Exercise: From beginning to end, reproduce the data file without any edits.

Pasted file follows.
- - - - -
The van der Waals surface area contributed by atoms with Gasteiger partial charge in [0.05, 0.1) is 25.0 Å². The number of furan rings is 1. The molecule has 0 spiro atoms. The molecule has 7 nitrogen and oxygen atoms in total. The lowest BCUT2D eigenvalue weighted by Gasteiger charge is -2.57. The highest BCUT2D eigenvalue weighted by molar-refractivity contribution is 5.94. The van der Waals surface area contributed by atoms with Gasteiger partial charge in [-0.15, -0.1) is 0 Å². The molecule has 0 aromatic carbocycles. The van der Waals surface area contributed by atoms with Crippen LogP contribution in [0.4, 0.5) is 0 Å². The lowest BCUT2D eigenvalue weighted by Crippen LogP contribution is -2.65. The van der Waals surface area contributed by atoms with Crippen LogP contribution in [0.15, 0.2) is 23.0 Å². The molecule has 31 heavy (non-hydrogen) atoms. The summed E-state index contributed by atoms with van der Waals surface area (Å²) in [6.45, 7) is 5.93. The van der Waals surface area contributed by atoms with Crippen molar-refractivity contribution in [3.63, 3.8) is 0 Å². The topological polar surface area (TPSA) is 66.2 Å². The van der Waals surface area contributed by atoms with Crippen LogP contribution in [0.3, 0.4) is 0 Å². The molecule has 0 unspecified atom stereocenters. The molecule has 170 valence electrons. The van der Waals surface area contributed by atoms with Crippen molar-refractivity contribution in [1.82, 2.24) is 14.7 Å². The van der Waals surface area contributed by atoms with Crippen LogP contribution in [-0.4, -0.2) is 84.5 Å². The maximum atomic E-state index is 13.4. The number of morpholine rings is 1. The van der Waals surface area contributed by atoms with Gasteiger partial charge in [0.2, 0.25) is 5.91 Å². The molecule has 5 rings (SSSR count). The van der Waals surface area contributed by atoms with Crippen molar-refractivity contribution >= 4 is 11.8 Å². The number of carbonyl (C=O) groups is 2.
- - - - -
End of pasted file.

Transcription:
The van der Waals surface area contributed by atoms with Gasteiger partial charge in [0.05, 0.1) is 25.0 Å². The number of furan rings is 1. The molecule has 0 spiro atoms. The molecule has 7 nitrogen and oxygen atoms in total. The lowest BCUT2D eigenvalue weighted by Gasteiger charge is -2.57. The highest BCUT2D eigenvalue weighted by molar-refractivity contribution is 5.94. The van der Waals surface area contributed by atoms with Gasteiger partial charge in [-0.15, -0.1) is 0 Å². The molecule has 0 aromatic carbocycles. The van der Waals surface area contributed by atoms with Crippen LogP contribution in [0.4, 0.5) is 0 Å². The lowest BCUT2D eigenvalue weighted by Crippen LogP contribution is -2.65. The van der Waals surface area contributed by atoms with Crippen LogP contribution in [0.15, 0.2) is 23.0 Å². The molecule has 31 heavy (non-hydrogen) atoms. The summed E-state index contributed by atoms with van der Waals surface area (Å²) in [6.45, 7) is 5.93. The van der Waals surface area contributed by atoms with Crippen molar-refractivity contribution in [3.63, 3.8) is 0 Å². The topological polar surface area (TPSA) is 66.2 Å². The van der Waals surface area contributed by atoms with Crippen LogP contribution in [0.3, 0.4) is 0 Å². The molecule has 0 unspecified atom stereocenters. The molecule has 170 valence electrons. The van der Waals surface area contributed by atoms with Crippen molar-refractivity contribution in [1.82, 2.24) is 14.7 Å². The van der Waals surface area contributed by atoms with Crippen LogP contribution in [-0.4, -0.2) is 84.5 Å². The maximum atomic E-state index is 13.4. The number of morpholine rings is 1. The van der Waals surface area contributed by atoms with Gasteiger partial charge in [0.2, 0.25) is 5.91 Å². The molecule has 5 rings (SSSR count). The van der Waals surface area contributed by atoms with Crippen molar-refractivity contribution >= 4 is 11.8 Å². The number of carbonyl (C=O) groups is 2.